Man gets prison for drunken crash that killed woman's daughter, unborn child
Nicole Cleland leaned on her cane Wednesday as she walked to the front of an Allegheny County courtroom to read a statement to the man who killed her 7-year-old daughter and unborn child, and injured her, in a drunken, head-on crash in the South Side.
"I hope that you think of Lexa, her unborn sibling and her sisters every day, and take your time in prison to figure out what you can do from there, and when you get out, to educate others," she said through tears to Travis Isiminger, 24, of Greene County.
"Teach them that alcohol impairs your judgment, makes you think you're invincible when you are not, that bad things can happen to you. Your decisions don't only affect you; they affect everyone in your path."
Common Pleas Judge Jeffrey A. Manning sentenced Isiminger to six to 12 years in prison yesterday as part of a plea deal. He will serve five years on probation.
Isiminger pleaded guilty to 15 charges, including homicide by vehicle while driving drunk and involuntary manslaughter, stemming from the Dec. 4, 2010, crash on East Carson Street that killed Lexa Cleland and her unborn sibling. In exchange for the plea, prosecutors withdrew a third-degree murder charge.
Assistant District Attorney Michael Berquist said Isiminger drank three to four liters of beer and did shots at Hofbrauhaus in SouthSide Works before getting into his Ford Mustang and plowing at 67 mph into Nicole Cleland's Toyota Camry, which carried Lexa and her 11-month-old sister, Kathleen, who survived. The crash pulverized the lower half of Nicole Cleland's body.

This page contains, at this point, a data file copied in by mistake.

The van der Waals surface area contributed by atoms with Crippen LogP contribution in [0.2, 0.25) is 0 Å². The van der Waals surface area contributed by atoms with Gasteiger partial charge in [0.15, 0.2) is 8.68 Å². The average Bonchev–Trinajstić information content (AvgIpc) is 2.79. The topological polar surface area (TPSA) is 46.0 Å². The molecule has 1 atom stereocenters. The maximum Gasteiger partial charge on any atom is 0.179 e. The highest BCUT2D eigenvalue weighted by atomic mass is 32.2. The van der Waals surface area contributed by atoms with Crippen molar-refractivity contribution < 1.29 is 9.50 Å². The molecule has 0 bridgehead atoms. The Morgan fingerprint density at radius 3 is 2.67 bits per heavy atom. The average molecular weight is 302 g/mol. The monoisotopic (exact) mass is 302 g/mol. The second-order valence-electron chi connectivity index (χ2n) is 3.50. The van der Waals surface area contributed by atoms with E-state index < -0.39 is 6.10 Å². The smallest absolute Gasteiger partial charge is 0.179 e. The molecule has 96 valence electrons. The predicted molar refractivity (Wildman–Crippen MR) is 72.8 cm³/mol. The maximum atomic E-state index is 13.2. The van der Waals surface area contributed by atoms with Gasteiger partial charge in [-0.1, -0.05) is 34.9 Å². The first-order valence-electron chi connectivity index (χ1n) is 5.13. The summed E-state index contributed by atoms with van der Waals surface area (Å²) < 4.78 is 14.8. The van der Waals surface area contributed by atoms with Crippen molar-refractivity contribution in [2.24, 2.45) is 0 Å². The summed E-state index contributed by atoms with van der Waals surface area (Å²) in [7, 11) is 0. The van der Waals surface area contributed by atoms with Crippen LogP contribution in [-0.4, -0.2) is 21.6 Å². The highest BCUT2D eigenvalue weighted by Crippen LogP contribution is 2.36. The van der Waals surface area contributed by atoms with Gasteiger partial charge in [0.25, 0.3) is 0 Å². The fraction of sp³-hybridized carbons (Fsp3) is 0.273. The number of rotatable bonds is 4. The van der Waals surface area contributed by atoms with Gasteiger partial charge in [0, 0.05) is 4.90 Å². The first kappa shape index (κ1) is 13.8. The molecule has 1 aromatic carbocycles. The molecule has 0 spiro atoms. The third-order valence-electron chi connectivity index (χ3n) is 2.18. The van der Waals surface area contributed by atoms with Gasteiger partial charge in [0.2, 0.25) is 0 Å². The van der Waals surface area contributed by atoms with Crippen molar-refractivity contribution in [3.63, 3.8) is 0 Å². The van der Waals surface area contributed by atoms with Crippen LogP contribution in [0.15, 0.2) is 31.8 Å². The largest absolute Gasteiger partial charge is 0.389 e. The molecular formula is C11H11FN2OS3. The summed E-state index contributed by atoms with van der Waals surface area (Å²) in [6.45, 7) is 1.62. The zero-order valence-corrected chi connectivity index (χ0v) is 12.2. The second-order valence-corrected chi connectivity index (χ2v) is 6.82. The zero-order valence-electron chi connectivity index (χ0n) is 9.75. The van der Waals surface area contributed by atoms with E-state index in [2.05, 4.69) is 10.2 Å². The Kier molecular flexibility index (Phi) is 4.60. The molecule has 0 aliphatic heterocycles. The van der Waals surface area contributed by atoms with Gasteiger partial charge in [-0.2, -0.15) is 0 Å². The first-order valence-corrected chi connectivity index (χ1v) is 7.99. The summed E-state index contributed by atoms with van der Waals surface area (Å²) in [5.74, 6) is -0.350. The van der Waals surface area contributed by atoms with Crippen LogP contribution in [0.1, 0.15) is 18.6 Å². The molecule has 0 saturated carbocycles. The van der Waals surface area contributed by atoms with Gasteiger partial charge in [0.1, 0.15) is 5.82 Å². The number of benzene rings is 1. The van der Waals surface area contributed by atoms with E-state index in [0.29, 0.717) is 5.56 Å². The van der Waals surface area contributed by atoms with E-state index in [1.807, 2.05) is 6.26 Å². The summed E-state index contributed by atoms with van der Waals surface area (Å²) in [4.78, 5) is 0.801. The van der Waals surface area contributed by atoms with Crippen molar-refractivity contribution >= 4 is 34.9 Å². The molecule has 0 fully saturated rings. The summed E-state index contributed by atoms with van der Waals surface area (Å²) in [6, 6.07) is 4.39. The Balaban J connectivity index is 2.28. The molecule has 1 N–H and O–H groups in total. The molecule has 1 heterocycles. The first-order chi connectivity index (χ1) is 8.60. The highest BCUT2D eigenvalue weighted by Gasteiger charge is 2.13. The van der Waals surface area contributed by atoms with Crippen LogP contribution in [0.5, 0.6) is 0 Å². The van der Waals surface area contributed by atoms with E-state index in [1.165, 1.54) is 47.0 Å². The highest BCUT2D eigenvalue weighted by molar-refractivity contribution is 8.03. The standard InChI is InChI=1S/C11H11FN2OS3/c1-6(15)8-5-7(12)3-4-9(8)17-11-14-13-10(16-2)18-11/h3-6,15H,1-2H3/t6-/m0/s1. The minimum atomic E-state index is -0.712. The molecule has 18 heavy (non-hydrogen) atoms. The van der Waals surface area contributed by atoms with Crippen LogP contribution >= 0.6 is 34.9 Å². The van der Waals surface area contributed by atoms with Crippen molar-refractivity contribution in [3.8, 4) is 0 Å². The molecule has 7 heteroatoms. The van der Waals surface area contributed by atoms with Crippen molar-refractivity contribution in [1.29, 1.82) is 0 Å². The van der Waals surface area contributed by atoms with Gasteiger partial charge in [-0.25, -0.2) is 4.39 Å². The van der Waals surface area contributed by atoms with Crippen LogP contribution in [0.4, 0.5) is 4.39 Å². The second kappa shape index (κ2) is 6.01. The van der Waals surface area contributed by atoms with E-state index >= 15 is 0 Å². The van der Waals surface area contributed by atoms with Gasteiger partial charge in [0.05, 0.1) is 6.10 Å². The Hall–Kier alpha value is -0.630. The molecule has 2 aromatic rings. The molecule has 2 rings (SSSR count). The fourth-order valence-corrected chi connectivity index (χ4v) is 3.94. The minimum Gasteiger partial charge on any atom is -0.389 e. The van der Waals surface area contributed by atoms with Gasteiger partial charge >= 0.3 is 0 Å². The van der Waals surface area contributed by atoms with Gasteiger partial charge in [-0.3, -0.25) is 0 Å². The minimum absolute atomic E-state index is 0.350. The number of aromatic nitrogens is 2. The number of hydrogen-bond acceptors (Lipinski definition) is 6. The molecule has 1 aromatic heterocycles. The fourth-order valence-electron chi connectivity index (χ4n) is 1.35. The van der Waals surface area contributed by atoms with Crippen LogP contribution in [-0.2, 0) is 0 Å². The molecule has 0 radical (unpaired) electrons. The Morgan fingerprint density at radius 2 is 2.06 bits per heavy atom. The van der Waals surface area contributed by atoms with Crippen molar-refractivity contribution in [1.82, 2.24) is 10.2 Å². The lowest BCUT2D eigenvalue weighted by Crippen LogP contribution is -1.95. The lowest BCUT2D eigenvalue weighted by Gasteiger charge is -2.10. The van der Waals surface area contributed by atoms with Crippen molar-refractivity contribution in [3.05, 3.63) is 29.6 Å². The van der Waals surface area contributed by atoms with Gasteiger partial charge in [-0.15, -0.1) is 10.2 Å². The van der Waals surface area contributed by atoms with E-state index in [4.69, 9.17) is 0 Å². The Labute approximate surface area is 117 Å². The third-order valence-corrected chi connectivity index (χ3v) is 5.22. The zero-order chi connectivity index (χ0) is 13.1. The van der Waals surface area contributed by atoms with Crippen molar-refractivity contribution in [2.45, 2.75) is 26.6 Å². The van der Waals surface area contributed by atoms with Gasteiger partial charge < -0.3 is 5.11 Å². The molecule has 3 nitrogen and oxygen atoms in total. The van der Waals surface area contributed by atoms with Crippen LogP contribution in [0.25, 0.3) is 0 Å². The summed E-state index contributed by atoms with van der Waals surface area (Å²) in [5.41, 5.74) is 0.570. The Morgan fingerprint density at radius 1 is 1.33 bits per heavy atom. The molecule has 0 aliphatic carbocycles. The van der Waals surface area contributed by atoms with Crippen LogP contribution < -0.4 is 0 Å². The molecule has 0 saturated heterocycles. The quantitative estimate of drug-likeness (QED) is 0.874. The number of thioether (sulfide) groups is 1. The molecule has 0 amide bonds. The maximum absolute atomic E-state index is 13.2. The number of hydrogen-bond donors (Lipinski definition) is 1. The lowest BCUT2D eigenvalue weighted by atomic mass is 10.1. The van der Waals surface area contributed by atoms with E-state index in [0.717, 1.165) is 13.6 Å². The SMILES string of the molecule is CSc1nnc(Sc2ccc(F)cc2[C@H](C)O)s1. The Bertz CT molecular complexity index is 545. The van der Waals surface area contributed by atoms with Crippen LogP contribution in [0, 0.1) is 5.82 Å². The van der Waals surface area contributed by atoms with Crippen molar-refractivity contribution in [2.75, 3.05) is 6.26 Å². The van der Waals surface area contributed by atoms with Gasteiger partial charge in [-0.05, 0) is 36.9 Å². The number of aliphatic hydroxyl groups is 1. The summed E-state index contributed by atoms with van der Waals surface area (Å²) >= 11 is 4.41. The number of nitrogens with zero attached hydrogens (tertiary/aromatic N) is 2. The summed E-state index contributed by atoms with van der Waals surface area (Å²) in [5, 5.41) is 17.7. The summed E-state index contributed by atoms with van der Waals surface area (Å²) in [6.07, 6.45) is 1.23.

"I want to tell the Cleland family how truly sorry I am for the loss of their daughter and the injuries to Kathleen and Mrs. Cleland," Isiminger said as he sobbed. "I don't know any other way to apologize other than through my prayers and my conduct."
Berquist said Isiminger started drinking at 7 p.m. and left just before 10 p.m. After the crash, Isiminger's blood alcohol level was .219 percent, nearly three times the legal limit of .08 percent. Isiminger fled the crash scene on foot before a security guard by the FBI headquarters saw him and confronted him.
Nicole Cleland and her children had left a church play and were headed to pick up her husband, Mark Cleland, from work at nearby Cafe Davio before heading home to South Park.
Mark Cleland was less forgiving than his wife.
"I wanted to express my anger to you, Travis, anger to the Hofbrauhaus. This could have been prevented if either acted responsibly," Mark Cleland said. "Five hundred eight days ago, I unfortunately had to learn your name and learn that my daughter was dead. About 10 days later, I learned we had lost our unborn child."
No charges were filed against anyone with Hofbrauhaus, but the Clelands are suing the restaurant for unspecified civil damages. Hofbrauhaus general manager Tom Williams declined to comment.
"Whether you are labeled a murderer by the courts or not, you are what you are. I will be present at all your parole hearings," Mark Cleland said. "When the time comes, I hope I don't still hate you as much as I do today."